And he took the spear, danced down to the riverbank, jumped in, and swam away. As the sun was close to rising, he returned, dragging three pike bigger than himself, strung by the gills on the fishing spear. He dropped them on the bank, plucked away the vixen's belt, and danced merrily away into the woods again. And so the vixen hauled the pike back to the camp - in the nick of time, for they were so heavy they slowed her down. The Juska were all well pleased with her offering, and the leader looked upon her and thought that her father had been right, she would make a fine mate. However, he decided to test her one more time, and so he bound her tighter than ever, telling her that she would be released at dusk again.

"This time, I will give you a sword. Bring me back a full-grown adder! Succeed, and you will become my mate, and rule with me over all this tribe. Fail or try to run, and every beast of the tribe will have their turn at torturing you before I finish you myself!"

This time the vixen was terrified. How could the strange little cat hope to find and slay a deadly snake? Still she remained hopeful, for he had surprised her before.

Once again, as soon as she was freed from her bonds, she ran down to the river and waited for the strange little cat. Soon enough he appeared.

"Why, what is the matter this time?" he asked her. "I smell thy fear stronger than ever."

"This time I must bring back a full-grown adder by dawn!" wailed the vixen. "Even if you can help me, I will suffer. The tribe leader has decided I shall wed him if I succeed! I fear him much, and what shall I do if he ever asks me to hunt with the tribe and you are not there to help me?"

The little cat sat in thought for some time. Then he said "I shall help thee. When I bring back thy prize, wed the tribe leader. He is a fine strong creature, and he keeps his word, and will protect thee well if thou dost obey him. I will follow the tribe, wait for me every night for one season and I will teach thee to hunt as well as any in thy tribe."

The vixen was most thankful and praised the cat greatly, until he said "And what wilt thou pay me for this?" At this a great terror fell upon her, for she had nothing left to pay him with. She swore upon her mother's grave to bring the cat whatever he asked for if only he would help her and be willing to wait for payment.

"Very well," he agreed. "When the seasons turn through one full year from now, I will come back, and take thy most valued possession."

"Of course!" cried the vixen. "Only a fool would value their possessions over their life, and a tribe leader's mate can always find more precious things."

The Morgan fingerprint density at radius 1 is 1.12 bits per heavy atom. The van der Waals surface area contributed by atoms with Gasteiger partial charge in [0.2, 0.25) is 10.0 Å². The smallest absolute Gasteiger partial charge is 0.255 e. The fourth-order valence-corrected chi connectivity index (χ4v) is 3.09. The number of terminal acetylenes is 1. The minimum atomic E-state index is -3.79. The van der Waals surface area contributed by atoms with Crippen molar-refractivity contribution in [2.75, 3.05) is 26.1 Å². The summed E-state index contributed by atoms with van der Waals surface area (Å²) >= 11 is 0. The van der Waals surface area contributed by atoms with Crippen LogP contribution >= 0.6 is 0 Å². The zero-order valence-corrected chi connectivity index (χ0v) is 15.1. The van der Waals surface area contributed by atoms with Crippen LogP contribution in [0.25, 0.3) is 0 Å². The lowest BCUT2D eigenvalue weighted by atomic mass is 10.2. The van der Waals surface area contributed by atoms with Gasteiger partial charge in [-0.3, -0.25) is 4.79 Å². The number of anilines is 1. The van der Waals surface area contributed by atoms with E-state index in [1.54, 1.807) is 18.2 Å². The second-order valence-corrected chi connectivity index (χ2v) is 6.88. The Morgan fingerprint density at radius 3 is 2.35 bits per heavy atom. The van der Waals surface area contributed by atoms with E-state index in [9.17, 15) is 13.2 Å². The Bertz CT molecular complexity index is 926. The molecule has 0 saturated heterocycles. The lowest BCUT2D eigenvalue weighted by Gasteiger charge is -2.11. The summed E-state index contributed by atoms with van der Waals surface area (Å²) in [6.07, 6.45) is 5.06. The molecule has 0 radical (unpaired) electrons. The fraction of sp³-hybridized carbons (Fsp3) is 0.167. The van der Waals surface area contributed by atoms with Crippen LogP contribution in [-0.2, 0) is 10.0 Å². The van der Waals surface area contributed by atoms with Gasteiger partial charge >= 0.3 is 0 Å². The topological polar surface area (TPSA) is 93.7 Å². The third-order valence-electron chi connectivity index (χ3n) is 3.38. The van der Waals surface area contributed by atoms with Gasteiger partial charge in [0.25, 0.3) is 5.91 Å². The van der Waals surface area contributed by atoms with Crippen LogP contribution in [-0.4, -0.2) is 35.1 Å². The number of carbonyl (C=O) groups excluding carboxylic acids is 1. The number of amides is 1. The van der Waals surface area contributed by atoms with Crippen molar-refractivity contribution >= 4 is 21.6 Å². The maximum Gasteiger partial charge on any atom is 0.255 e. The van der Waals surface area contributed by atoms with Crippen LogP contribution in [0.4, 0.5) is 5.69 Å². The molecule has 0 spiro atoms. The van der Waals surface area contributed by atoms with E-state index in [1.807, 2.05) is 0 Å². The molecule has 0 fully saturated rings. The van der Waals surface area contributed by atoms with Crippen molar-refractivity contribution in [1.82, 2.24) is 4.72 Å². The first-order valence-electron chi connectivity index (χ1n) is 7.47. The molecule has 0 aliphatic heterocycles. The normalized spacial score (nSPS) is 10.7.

"Wisely said, young vixen, wisely said," said the cat, took the sword from her, and danced away. Just as the sun began to rise he returned, dragging the huge and ugly corpse of a great adder.

So the vixen brought back the serpent, and there was a great celebration in her honour, and the leader took her for his wife there and then. She and her father were given the markings of the tribe, and they settled in. Every night, the vixen crept away from her husband's tent to meet the cat, and he trained her in the ways of hunting. He was as good a teacher as he was a hunter. Soon she could run as fast and creep as silently and shoot as accurately as the best of the tribe's hunters. Sadly, she still would not strike a killing blow, but if she hunted in a group or with her husband she never had to - "I saved this one for you," she would say, and he always accepted. After a season of this, the funny little cat left her to fend for herself among the tribe. She did not love her mate, but few leader's wives ever truly did, and at least he left her unharmed and protected her and her father. And when four seasons from the day she made her bargain with the cat had passed, she gave birth to a healthy male cub, of whom she and her mate were extremely proud.

However, that very day her mate left on a hunting trip alone, and the strange little cat returned that night as she lay in the healer's tent with her newborn.

"I have come for my prize. I believe thou didst agree to give me thy most valued possession," he told her. She reached to give him the beautiful gold necklace her husband had taken from a raid for her, but he said "No, not that." She held out her sword. "No, not that," he said.

Then she glanced for just a second at her sleeping cub.

"Yes, he is thy most valued possession," said the cat, laughing merrily, eyes aglitter.

The vixen screamed and threw herself at his footpaws, pleading with him not to take her child, the only beast left that she truly cared for. She offered all her jewels.

"What are silly trinkets to me over a life?" he told her, laughing hard.

She offered the protection of the tribe.

"Didst thou not hear me on our first meeting? I answer to no lord and I never will!" he said.

She offered to come away with him herself and be his mate, just so she could stay with her child.

"I care not for a mate, and I will not share my prize," he said. "Enough foolishness, give me the cub. Thou canst always have another!"

But she screamed and sobbed and begged and would not let him near the child, and finally he gave in.

"Very well, I shall make thee another bargain," he said. "Thou shalt have three days and nights to guess my name. If thou dost succeed, I will leave and never see thee more. Fail, and I take the cub." And so he vanished.